Teen huntress kills giant buck on WMA youth hunt

Jenna Miller
Jenna Miller killed this big buck during a youth hunt at Fant's Grove WMA.

“Texas heart shot” did the deer in

Deer hunts just don’t get much more exciting than the hunt 15-year-old Jenna Miller and her father Matt Miller participated in on Saturday, Oct. 5. Miller and her dad were taking part in a youth hunt she was selected for on Fant’s Grove WMA. This nearly 9,000 acre tract owned by Clemson University in Anderson County is managed by the SCDNR.

During the hunt, Miller killed only her second deer ever and her first buck, a 140-class monster.

After drawing for stands in the organized event, the Miller’s were stationed in a pop-up blind overlooking an open field dotted with oak and persimmon trees. Not long into the evening hunt, the pair spotted a group of does. But Miller passed, hoping to take her first buck.

That opportunity came close when the father/daughter pair spotted a deer moving along the shadows in the fading light. Unfortunately, Miller didn’t have the chance for a shot.

The pair were packing up their belongings in the pop-up blind as darkness fell. Then Miller asked her dad to cut his flashlight off. She spotted a huge buck out front less than 100 yards from the blind.

Jenna Miller
Matt Miller advised daughter Jenna Miller to administer a “Texas heart shot” to the buck, and the shot proved fatal for the trophy deer.

“When I first saw him, he was standing broadside. But before I could get my gun up, he turned and started walking straight away from us,” said Miller.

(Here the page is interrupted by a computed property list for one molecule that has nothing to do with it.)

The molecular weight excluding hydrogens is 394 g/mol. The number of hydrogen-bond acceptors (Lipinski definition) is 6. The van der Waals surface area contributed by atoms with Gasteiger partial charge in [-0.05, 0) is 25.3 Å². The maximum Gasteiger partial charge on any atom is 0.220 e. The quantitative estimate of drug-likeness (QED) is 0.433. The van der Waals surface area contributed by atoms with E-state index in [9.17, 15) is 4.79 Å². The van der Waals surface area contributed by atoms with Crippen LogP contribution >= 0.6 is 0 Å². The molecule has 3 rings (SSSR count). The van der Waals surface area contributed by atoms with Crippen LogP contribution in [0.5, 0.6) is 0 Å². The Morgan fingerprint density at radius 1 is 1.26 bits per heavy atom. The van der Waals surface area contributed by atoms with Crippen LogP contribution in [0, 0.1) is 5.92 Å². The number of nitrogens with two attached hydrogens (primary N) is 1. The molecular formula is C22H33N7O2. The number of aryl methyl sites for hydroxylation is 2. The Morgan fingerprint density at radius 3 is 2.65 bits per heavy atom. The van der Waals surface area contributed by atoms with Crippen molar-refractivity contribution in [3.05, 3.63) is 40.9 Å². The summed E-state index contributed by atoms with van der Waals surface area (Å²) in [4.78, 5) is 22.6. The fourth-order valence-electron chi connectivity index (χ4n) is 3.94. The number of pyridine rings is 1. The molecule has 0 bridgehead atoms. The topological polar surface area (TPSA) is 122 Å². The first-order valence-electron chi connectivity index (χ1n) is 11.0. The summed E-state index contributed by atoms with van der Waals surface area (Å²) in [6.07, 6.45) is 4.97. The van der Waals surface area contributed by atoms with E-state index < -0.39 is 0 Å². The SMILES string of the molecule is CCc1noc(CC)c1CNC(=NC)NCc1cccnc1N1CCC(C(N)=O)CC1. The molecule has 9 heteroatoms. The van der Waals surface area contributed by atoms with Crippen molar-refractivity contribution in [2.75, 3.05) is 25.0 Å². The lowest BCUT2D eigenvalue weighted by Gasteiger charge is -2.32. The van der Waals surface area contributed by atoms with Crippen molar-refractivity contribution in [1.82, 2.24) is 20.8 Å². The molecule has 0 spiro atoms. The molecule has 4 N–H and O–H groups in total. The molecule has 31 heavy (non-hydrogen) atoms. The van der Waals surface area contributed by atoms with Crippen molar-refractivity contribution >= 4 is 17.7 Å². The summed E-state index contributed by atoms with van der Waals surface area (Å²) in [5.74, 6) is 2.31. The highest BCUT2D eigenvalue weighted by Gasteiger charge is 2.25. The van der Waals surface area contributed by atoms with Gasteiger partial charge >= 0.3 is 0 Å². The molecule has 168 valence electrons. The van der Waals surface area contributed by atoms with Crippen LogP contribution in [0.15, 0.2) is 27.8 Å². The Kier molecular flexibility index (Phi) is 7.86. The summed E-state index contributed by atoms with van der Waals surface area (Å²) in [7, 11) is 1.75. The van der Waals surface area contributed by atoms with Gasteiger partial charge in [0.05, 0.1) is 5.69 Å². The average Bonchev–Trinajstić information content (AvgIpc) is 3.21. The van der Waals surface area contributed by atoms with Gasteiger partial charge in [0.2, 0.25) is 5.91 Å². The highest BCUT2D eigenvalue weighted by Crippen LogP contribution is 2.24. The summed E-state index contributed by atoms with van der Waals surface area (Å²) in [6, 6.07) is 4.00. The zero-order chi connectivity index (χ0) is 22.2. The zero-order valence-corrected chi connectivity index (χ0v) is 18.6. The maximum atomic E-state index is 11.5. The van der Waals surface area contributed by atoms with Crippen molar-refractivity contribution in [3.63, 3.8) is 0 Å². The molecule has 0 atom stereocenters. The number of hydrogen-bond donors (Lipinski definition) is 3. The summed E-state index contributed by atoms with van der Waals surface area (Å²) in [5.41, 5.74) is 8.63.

Hunting from the ground helped in this situation

Fearful that the trophy of a lifetime was about to walk out of her life, Miller asked her dad what she should do.

“He told me to shoot him in the butt,” Miller laughed.

Taking careful aim with her .243, Miller delivered a fatal shot to the massive deer right where the sun don’t shine. Also known as a “Texas heart shot,” the buck only managed 15 yards before he went down.

“A lot of hunters will say that’s not a fatal or even an ethical shot. And I would agree if we were hunting from an elevated stand,” said Matt Miller, “but from our vantage point in a ground blind, it is a very fatal shot and he went down hard.”

The two hunters scrambled from the blind and made their way to the buck to be sure he had expired.

“When I realized he was dead, I just started freaking out,” said Miller. “I couldn’t believe it.”

Another hunter shared live photos of Miller’s buck with her

SCDNR biologist Richard Morton soon collected the Millers and their trophy. Morton has played a major role in helping manage Fant’s Grove during his tenure with SCDNR. Still, he was amazed at the buck Miller had taken.

“All Richard could say was ‘what in the world have you shot, youngin’?”, said the older Miller. “He was as excited as I was that she had taken this deer.”

Arriving back at the hunt station, another volunteer offered the Millers several photos of her buck that had been obtained from long distance through a spotting scope prior to the season.

Jenna Miller
Another participant shared some live photos taken prior to the season with Miller.

Matt Miller and his father pulled a tape on the deer’s antlers. They rough green scored the rack at 136 7/8 inches. But they later discovered they’d missed a measurement that will likely kick that score over the 140 mark.

The pair are currently undecided about where to take the buck to be mounted.

Click here to see Tory Pegg’s big buck that is expected to be the new North Carolina record.

About Phillip Gentry 821 Articles
Phillip Gentry of Waterloo, S.C., is an avid outdoorsman and said if it swims, flies, hops or crawls, he's usually not too far behind.

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